With “Union,” it was both. I was walking up Glebe Road on an errand, thinking about being in a rocky marriage, and decided to write about feeling simultaneously intimate with someone who’s brought me extreme joy and crushed by that connection. The phrase “I have been held in the bowl of your arms” came to me, with an image of a person curled up in open arms, and I knew I had a start.

The second line–“like the earth finally resting from all its labors”–surfaced immediately, again with an image of Earth cradled in hands. I was raised in the church, and I’m sure years of singing “He’s Got the Whole World in His Hands” helped this line come into being.

What happened from there on sheds light on how images float in as a poet writes. And how memory, the connotations of words and the subconscious mix it up. Novelist Anne Lamott uses a fantastic metaphor in Bird by Bird: the writer works in a room with a tiny opening in the wall. From time to time, a mysterious creature’s hand appears at this opening and gives the writer a completed passage or a character that this creature has stitched together. The creature is the subconscious, and the writer must wait patiently for it to produce.

Lamott is talking about fiction, but the process is similar for receiving imagery in poetry. After the second line of “Union,” I realized I’d described a condition of deep rest and grace. I waited for something more to appear. My subconscious handed me an image connected to birth. I think this was because of the word “labors.” I was only a few years past giving birth, so memories of the delivery room were fresh. Maybe describing a moment of grace made me instantly think “born again.”

A quick word about form. As phrases and lines came to me, they seemed to naturally fall into two-line stanzas. Often, as I’m composing, a pattern of stanzas with a set number of lines and sometimes a rhyme scheme emerge organically.

As I kept walking, one image led to another. The concept of middle age led to a picture of a smashed-up body, which led to something crushed by rocks and so on. I now see many of these images are a bit “off,” almost disturbing. A healthy infant isn’t “coiled and shiny,” for instance, except immediately after birth. A newborn with a middle-aged mentality would be a freak. Rocks big enough to block all light from Earth don’t correspond to any natural phenomenon. So seemingly-natural-but-unnatural imagery comes in, which makes the reader feel off-balance. And although I didn’t choose unnatural images on purpose, they are appropriate because the union described was off-balance and, in the end, unhealthy.

I became aware of this when the final line–“We are learning to lie down forever in a meadow”–popped out. I was home by then, working on paper. It felt exactly right, but rereading it I realized the words suggest death not a happy, active partnership.

This experience of the subconscious delivering the material, tone and form makes writing poetry exciting. Unlike analytic writing, you can’t plan beforehand how it’s going to go. There’s hard work involved, of course; I often rewrite massively and always show poems to other writers for suggestions. But composing starts with the light tap of a phrase or image, which the writer leaps to follow in trust and gratitude.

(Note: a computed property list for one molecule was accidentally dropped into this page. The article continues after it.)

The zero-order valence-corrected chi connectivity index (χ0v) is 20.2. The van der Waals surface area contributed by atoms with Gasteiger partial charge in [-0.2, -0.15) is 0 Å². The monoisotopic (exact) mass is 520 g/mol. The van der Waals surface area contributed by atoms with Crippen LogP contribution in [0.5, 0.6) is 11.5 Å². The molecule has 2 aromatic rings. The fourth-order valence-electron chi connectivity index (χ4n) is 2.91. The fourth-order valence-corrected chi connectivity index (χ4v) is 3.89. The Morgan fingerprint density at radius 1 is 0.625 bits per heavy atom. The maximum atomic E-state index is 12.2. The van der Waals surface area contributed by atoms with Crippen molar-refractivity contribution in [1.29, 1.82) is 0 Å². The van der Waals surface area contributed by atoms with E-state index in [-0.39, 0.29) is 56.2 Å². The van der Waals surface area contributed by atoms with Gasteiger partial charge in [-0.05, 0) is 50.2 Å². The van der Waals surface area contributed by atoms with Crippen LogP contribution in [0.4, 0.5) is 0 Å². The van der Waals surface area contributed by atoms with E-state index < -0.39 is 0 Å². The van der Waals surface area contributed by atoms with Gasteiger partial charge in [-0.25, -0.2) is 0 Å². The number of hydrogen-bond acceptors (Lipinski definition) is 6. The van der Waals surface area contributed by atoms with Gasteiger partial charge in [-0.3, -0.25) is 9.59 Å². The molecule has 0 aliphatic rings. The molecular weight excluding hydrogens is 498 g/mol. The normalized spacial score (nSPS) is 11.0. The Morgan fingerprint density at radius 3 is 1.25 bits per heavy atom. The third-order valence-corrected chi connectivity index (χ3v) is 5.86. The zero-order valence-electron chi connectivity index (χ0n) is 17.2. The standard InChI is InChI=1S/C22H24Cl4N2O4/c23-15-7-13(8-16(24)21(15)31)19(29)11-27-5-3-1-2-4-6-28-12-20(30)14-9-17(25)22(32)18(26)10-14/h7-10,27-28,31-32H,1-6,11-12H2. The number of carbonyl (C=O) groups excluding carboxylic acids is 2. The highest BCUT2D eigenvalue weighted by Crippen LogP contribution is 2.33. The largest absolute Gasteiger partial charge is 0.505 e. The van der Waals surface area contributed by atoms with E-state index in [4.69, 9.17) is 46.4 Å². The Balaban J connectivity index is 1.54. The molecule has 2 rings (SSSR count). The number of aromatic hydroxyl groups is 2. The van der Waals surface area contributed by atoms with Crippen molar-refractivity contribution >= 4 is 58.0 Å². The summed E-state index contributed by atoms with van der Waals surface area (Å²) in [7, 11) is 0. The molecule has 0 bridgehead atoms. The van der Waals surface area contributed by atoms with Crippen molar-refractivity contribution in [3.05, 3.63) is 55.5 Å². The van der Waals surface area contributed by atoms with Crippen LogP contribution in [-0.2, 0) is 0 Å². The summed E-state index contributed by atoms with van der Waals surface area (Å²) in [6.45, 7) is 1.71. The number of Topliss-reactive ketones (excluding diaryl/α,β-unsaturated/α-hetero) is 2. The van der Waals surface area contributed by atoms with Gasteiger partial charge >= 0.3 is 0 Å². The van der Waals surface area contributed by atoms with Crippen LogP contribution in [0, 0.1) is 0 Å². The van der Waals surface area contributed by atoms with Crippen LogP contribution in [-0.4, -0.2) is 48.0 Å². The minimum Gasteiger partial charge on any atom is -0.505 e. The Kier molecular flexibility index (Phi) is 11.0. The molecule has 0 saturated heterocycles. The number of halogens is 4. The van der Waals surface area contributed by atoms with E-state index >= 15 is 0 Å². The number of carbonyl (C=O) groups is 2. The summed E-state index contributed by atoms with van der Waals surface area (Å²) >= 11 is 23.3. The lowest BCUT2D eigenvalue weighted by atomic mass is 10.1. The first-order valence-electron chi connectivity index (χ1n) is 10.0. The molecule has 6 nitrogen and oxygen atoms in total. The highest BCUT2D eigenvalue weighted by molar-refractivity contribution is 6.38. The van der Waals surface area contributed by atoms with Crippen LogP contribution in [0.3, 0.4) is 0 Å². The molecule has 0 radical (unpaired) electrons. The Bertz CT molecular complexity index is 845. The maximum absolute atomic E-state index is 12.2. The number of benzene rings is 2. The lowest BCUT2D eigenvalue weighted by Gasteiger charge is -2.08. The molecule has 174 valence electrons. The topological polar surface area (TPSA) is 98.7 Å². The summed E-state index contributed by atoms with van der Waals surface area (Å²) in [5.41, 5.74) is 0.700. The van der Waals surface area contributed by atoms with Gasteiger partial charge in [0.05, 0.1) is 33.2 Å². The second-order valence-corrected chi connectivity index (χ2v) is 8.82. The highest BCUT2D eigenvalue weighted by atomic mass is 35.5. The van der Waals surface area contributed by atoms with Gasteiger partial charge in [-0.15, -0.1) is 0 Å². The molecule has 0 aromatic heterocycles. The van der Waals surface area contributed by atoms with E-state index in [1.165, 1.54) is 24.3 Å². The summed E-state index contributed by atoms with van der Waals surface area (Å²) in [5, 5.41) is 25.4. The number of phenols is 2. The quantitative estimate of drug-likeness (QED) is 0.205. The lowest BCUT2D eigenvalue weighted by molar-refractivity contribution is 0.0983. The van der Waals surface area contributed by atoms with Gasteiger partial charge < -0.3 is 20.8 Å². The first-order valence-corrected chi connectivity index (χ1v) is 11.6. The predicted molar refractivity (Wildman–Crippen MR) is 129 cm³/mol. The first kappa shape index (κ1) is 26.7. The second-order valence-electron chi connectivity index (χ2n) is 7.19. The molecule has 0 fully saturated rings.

Naomi’s reference to Lamott leads us to the next segment of this series: prose writers. We will feature Susan Muaddi Darraj, whose “My West Bank Education: 1998” also appears in the Water issue, then move on to others who have contributed to prior issues. We’d also be happy to post any comments on craft you might have.

Saints Alive, It’s a Pushcart Nomination

I did not write or share my own poems other than whimsically until a time in my life several years ago when I turned to poems and poets with urgency and a deep need.–Tara Hart

Tara Hart "Patronized"

Tara Hart reads “Patronized” at the LPR Summer 2010 Spirituality issue launch.

On his gold-rimmed card, St. Gerard’s slim, wrinkle-free face gazes up to heaven. He died at 29 from tuberculosis, but St. Gerard was sanctified for helping mothers in delivery. Tara Hart’s poem “Patronized,” published in the Summer 2010 Spirituality issue of the Little Patuxent Review and reprinted below, relates one mother’s reaction to the well-meant but feeble gesture of handing a mourner a saint’s prayer card.

As a contributing editor, I was pleased to nominate her poem for one of this year’s Pushcart Prizes, awards given to work published in small presses. Its protagonist’s voice–both weary and sassy with grief–speaks a sincere reaction to the sentimentalized saint, who is clearly inadequate to ease her pain. The clever word play and religious imagery contrast and blend to create a poem that both cries out in grief and raises a sarcastic protest to sacred comfort.

St. Gerard

St. Gerard as depicted on a prayer card

Hart says of reading and writing poetry, “My perception of the acceleration of time and of the fragility of life was overwhelming, and the consistent practice of writing helps me create some ‘still points’ of appreciation and connection…I’m grateful when I read a poem or story and learn something new–the insight, the connection with the writer fires through me like a current. I’ve finally learned to ground my own writing in the very simple, ordinary truths of daily life, and somehow, sometimes, if I share it, the current passes to another person. This is deeply satisfying.”

Hart chairs the English/World Languages Division at Howard Community College, co-edits the HCC literary and arts magazine, The Muse, and serves on the board of the Howard County Poetry and Literature Society. Her poetry has been published in the Baltimore City Paper and Welter.  She lives in Columbia, MD with her husband and two children.

Pushcart Prizes are awarded in the spring. We’ll keep you posted.

Patronized
by Tara Hart

Dear St. Gerard, You, on the card. I am
supposed to pray to you, etcetera.
Patron saint of mothers and childbirth,
you look far too frail to bear my story.

She came much too early and I almost died
And then she did, and–damn, boy, your eyes do look kind,
but blankety blank. O dear Sainty Smoothface, what do you
know about death?

It may be you bore things—like those whips and their scorn
and you suffered with grace and you had your reward, but
earnest one, let me say something right now. I
was wheeled in, arms splayed, with a nail in my throat
and tubes in every hole until they put me out.

Let me try again. Dear St. Gerard, you are too young.
You are too delicate. You are, dare-I-say, dumb.

I can’t believe that you, with your eyes to the sky,
is all that the Church has to give me when
I have lost everything—love, labor, lost.
Get me the round goddess, full of lines, laughter, hope,
To say Jesus, girl, breathe and I know, how I know.